DALLAS — Christopher Wade and Kimberly King first crossed paths nearly three decades ago at John P. Freeman Jr. High, during which they were members of the school’s choir.
Today, their bond is as close as it’s ever been.
Having formed a courtship a little more than two years ago, Wade and King have collectively put their musical talents on display, courtesy of a newly-produced song entitled, “Love Is A Gift.”
LOVE AND MUSIC
A native of Memphis, King has been an accomplished songwriter for quite some time, she told Making Headline News Friday morning.
Wade, also a native Memphian, has been writing and singing for the past 19 years.
Together, the couple deemed it essential to write and produce a song they sense will reignite a positive outlook in a world they sense has become much more unattached and self-absorbed in recent years.
“I just started my journey as a songwriter,” King, much to her delight, told MHN.
Interestingly, it is a journey she and Wade hope eventually catches the R & B music world by storm — much sooner than later.
“This song was written because the world is in such a bad place morally and spiritually,” said King, explaining the direct message she and Wade are aiming to send through an R&B hit that was recently thrust in rotation on Memphis’ 103.5 WRBO. “We are trying to bring true love with a real R&B feel back in 2019.”
Though “Love Is A Gift” made its radio debut during the holiday season and is centered in large part on Christmas, King said the song is accompanied by what she describes as a “universal message,” meaning listeners can play it “all year round,” she acknowledged.
“The audience will be blessed by the feeling of love…to turn their minds off the world for a minute and feel good,” King said.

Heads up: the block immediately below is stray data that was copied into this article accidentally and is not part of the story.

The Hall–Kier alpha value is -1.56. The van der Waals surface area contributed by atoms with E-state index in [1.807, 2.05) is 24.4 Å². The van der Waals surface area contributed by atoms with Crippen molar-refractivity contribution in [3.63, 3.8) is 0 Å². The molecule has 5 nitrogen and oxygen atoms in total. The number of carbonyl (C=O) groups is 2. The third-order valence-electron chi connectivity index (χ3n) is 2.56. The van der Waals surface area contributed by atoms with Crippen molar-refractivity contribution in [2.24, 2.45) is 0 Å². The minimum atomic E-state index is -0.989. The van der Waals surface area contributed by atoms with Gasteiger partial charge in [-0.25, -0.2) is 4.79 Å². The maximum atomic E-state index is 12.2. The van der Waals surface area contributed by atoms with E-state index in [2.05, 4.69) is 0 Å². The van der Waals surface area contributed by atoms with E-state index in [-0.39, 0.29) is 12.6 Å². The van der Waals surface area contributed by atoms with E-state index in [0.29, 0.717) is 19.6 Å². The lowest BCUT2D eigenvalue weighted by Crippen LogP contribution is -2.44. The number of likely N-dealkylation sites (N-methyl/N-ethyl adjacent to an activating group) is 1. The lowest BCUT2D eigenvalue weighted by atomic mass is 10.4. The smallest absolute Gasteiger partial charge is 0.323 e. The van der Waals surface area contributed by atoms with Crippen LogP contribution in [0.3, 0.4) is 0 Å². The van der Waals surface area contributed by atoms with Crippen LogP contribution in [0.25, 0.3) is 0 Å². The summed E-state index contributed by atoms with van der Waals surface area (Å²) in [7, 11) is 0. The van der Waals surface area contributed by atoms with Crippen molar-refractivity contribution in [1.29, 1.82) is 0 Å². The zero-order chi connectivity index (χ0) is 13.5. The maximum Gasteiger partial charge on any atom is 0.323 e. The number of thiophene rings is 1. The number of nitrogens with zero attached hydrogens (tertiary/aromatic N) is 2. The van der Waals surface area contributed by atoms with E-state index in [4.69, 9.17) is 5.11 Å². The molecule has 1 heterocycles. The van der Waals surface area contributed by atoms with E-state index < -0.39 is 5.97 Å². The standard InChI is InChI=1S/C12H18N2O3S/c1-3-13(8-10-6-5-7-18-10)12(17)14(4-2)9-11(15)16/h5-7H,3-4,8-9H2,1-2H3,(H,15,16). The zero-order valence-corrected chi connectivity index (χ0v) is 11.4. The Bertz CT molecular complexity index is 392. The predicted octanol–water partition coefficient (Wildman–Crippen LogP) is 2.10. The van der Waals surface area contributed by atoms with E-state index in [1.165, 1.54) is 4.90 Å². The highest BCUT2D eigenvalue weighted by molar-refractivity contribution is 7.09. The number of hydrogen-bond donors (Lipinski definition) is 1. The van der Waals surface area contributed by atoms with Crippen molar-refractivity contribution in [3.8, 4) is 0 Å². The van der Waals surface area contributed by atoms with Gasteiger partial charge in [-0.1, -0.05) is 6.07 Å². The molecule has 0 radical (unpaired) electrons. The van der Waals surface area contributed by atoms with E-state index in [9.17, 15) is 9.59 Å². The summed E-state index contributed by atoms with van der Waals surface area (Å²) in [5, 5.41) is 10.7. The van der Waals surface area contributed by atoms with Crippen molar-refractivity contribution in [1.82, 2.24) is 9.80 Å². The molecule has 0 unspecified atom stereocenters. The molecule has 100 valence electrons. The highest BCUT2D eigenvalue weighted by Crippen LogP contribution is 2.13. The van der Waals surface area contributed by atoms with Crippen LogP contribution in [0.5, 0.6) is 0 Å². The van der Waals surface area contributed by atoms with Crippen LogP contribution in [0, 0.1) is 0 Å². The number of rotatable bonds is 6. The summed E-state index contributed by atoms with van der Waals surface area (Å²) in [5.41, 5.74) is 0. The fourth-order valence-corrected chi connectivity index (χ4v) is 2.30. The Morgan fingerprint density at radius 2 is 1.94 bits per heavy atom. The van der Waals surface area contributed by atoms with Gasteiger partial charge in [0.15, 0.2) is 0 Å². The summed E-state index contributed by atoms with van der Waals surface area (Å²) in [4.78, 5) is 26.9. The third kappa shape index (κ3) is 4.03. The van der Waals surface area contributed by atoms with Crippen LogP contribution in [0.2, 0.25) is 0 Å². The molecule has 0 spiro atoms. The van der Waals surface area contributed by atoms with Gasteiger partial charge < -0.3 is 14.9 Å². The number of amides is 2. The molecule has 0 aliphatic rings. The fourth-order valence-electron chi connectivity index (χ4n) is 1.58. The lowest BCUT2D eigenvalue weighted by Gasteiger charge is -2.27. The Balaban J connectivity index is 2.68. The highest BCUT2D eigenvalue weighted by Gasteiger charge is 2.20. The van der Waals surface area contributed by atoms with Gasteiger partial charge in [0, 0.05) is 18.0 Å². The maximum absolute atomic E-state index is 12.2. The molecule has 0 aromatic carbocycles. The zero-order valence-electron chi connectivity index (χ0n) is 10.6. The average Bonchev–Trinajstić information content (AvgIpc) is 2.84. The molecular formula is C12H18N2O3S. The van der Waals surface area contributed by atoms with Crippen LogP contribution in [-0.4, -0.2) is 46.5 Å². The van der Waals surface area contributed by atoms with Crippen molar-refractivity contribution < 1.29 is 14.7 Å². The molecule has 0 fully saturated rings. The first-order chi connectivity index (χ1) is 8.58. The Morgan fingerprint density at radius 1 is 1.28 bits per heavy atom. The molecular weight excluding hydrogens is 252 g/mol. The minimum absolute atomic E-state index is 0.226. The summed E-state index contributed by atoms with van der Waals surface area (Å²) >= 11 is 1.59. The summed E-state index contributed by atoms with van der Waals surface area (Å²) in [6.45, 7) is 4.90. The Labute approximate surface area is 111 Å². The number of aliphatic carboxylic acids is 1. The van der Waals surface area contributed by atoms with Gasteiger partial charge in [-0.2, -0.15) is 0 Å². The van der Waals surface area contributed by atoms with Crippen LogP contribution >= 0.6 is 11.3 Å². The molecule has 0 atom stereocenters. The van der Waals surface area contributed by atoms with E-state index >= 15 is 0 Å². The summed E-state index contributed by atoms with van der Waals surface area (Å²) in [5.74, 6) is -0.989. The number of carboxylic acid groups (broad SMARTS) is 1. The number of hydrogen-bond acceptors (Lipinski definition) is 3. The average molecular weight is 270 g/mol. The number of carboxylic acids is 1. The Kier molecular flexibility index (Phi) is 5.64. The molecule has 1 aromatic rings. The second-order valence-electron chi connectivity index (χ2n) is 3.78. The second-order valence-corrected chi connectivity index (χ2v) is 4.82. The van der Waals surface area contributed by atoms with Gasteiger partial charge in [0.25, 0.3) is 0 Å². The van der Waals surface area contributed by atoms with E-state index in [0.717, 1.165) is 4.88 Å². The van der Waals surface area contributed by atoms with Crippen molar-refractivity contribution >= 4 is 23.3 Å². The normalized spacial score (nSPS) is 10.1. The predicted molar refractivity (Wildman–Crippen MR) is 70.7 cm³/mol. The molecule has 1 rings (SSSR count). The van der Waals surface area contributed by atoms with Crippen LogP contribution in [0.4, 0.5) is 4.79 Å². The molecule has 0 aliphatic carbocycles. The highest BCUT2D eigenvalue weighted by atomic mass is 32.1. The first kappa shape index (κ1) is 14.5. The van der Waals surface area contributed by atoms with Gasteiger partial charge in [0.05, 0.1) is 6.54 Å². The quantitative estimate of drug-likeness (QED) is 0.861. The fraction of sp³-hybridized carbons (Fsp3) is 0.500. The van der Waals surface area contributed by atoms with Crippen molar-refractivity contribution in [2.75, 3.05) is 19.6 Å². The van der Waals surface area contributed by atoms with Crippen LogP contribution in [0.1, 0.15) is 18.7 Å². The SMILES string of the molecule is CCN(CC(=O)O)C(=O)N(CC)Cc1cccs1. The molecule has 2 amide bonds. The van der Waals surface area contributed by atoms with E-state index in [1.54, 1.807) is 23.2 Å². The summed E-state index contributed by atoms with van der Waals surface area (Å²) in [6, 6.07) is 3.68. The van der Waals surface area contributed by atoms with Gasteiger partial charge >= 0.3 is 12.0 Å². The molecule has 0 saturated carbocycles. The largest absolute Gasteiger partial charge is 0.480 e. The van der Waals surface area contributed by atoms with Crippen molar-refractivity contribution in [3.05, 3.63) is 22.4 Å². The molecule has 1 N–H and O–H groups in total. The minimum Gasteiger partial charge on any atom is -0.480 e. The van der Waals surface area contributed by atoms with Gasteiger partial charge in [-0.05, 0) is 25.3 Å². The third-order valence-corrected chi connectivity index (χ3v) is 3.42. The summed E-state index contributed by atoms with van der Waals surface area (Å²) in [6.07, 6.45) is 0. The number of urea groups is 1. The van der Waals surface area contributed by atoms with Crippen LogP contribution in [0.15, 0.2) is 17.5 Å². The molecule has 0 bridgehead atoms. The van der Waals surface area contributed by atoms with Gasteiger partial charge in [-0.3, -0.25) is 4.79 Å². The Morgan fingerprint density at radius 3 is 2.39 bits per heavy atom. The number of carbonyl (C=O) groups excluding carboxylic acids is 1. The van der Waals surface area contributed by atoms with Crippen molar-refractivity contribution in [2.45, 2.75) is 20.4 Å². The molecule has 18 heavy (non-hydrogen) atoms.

A song the couple needed somewhere in the neighborhood of 24 hours to compose — they wrote it December 13 and recorded it the very next day — “Love Is A Gift” surfaced in the wake of several conversations between Wade and King.
The rest, as they say, was history.
“It was easy to assemble the song,” said King, adding that other collaborative music projects are forthcoming.
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In the coming days, Kiereka Vernecia Banks is about the find herself on the right side of history.
There’s at least one awe-inspiring reason why.
“I feel excited and blessed to be here. I am someone who’s the granddaughter of a man who came to Memphis with only a third grade education and worked as a sanitation worker during the Civil Rights Movement,” Banks told Making Headline News during its annual Salute To Graduates Tributes.
For Banks, that her grandfather, the late Edward, Johnson, Sr., wasn’t merely afforded the educational opportunities she has enjoyed throughout the years undoubtedly has served a colossal motivational force for this college honor student, who will reach arguably the grandest milestone of her life when she earns her degree from Memphis’ Christian Brothers University on May 12.
A native Memphian and 2014 graduate of Memphis Central High School, Banks, 22, will be awarded a Bachelor of Science Degree in Business Administration with a concentration in Marketing, a feat that will come nearly a decade since the death of her grandfather.
Johnson, Sr. died on June 18, 2008 after a brief battle with prostate cancer. He was 88.
“To be receiving my degree from Christian Brothers University…it’s unbelievable,” Banks said. “My family paved the way for this, and to see it happening, I am overjoyed.”
That Banks is about to inherit a college degree shouldn’t come as surprise to anyone, especially considering she enrolled at CBU on an academic scholarship, an achievement that had ultimately given way to her manufacturing a cumulative grade point average of 3.46 in the process.
Interestingly, Banks doesn’t shy away from the notion that her sustained academic success wouldn’t not have come to fruition if not for a solid supporting cast that was spearheaded by her mother, Kimberly Banks whom, according to Kiereka Banks in a recent Facebook post, stepped in to rescue her daughter during her college tenure at a time she needed it the most.